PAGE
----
IPM’s New Drug Application for Dapivirine Vaginal Ring to Reduce HIV Risk in Women Accepted for Filing by US Food and Drug Administration
SILVER SPRING, Md. (March 3, 2021)—The nonprofit International Partnership for Microbicides (IPM) announced today that the US Food and Drug Administration (FDA) has accepted for review a New Drug Application (NDA) for the monthly dapivirine vaginal ring, designed to reduce the risk of HIV-1 infection through vaginal sex.
Made of flexible silicone, the investigational product releases an antiretroviral drug (ARV) called dapivirine over the course of one month. Women can insert and replace the ring themselves. IPM designed the ring to offer women a discreet and long-acting HIV prevention choice that they can control themselves.
“Women need more product choices to help protect their sexual and reproductive health, and the monthly dapivirine ring would be the first long-acting prevention method available specifically for women, if approved,” said Dr. Zeda F. Rosenberg, founder and chief executive officer of IPM. “Today’s news is an important step toward enhancing the HIV prevention package and contributing to improved health for women in the US and around the world.”
The FDA filing is based on data from two Phase III trials in Africa, The Ring Study led by IPM and the ASPIRE study conducted by the US National Institutes of Health-funded Microbicide Trials Network, as well as data from two open-label follow-on trials, 11 supporting clinical trials in the US, Europe and Africa and more than 200 other clinical and non-clinical studies. IPM expects a decision from the FDA at the end of 2021.
Women bear a disproportionate burden of the global HIV/AIDS epidemic. In the US, nearly one in every five new infections among adults and adolescents ages 15 and older are among women, primarily through heterosexual sex; of these, over 60% are among Black women. Expanding women’s options so that they can choose the method that best meets their needs is essential to achieving the US government’s objectives to reduce new HIV infections by 90% by 2030.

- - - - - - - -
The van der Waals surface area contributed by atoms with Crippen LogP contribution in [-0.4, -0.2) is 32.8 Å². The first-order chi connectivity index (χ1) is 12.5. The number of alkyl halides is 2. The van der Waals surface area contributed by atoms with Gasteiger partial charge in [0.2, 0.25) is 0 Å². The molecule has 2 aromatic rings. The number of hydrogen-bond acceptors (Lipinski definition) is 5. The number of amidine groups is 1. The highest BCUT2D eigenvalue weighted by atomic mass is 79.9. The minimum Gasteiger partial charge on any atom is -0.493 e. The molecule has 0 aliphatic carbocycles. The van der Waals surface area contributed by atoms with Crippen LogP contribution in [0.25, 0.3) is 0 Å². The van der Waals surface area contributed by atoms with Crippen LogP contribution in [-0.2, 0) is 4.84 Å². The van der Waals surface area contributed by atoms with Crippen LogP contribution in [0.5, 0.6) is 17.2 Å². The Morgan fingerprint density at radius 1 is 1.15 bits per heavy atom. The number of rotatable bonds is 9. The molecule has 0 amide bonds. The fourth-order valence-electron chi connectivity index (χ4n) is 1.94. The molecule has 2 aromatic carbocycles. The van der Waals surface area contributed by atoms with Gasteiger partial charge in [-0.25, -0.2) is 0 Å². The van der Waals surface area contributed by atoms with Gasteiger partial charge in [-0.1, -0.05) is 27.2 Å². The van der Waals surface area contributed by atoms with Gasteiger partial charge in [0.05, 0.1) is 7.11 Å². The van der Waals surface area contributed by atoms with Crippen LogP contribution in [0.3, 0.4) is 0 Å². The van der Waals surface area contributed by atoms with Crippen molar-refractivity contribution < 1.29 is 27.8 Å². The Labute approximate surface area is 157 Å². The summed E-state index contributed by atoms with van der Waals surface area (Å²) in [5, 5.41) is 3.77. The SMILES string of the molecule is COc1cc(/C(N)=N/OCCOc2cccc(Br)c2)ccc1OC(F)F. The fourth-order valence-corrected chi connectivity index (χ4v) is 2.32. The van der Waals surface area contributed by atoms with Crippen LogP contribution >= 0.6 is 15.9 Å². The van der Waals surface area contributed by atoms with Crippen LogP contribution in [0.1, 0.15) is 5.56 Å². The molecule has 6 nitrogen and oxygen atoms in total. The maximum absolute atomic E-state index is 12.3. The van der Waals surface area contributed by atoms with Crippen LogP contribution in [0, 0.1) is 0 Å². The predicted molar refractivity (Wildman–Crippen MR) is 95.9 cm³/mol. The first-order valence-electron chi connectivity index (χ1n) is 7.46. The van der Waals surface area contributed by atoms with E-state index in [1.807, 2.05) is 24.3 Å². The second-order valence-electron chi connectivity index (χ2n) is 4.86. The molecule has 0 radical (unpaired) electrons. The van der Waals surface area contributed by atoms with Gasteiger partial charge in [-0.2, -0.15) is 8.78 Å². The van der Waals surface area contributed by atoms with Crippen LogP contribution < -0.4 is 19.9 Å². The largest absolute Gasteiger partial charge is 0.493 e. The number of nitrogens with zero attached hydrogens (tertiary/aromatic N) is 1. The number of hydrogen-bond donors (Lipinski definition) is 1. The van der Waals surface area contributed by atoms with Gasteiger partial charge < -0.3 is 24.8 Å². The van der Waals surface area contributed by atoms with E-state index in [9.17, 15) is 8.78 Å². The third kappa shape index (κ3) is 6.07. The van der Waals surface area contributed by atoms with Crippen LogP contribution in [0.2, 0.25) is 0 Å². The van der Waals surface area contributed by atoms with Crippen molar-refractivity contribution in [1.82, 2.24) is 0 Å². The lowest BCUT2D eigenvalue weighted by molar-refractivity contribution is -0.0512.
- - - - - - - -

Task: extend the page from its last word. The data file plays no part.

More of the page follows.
IPM received the rights to develop dapivirine as a vaginal microbicide from the Janssen Pharmaceutical Companies of Johnson & Johnson, which is also partnering closely with IPM to plan for the ring’s introduction, pending approvals. The license is designed to ensure that women in low-resource settings have affordable access to any dapivirine-based vaginal HIV prevention method.
The dapivirine ring received a positive opinion from the European Medicines Agency under Article 58 in July 2020 and prequalification by the World Health Organization (WHO) in November 2020. The dapivirine ring also received a recommendation from the WHO in January 2021 as an additional HIV prevention option for women at substantial HIV risk as part of combination prevention approaches. IPM is currently seeking regulatory approvals for the ring’s use in countries in sub-Saharan Africa, where women’s need is urgent, including Kenya, Malawi, Rwanda, South Africa, Tanzania, Uganda, Zambia and Zimbabwe. IPM will also seek to make the ring available in Eswatini and Lesotho through national import license processes. In countries where the dapivirine ring has not been approved, including the US, the ring is an investigational product.
IPM is also developing longer-acting vaginal rings, including one that could offer simultaneous HIV prevention and contraception, to further expand women’s sexual and reproductive health choices.
IPM receives generous support from the Danish Ministry of Foreign Affairs, the German Federal Ministry of Education and Research (BMBF) through the KfW Development Bank, Irish Aid, the Ministry of Foreign Affairs of the Netherlands, UK aid from the UK Government’s Foreign, Commonwealth & Development Office, the American people through the US President’s Emergency Plan for AIDS Relief (PEPFAR) in partnership with the United States Agency for International Development (USAID), and the Bill & Melinda Gates Foundation.
About dapivirine: Dapivirine is a non-nucleoside reverse transcriptase inhibitor that acts by blocking HIV’s ability to replicate itself inside a healthy cell. IPM holds an exclusive worldwide license for dapivirine from Janssen Sciences Ireland UC, one of the Janssen Pharmaceutical Companies of Johnson & Johnson.
About IPM: IPM is a nonprofit organization dedicated to developing new HIV prevention tools like the dapivirine ring and other sexual and reproductive health technologies for women, and making them available in developing countries and low-resource settings. IPM has offices in the United States, South Africa and Belgium. Please visit www.IPMglobal.org.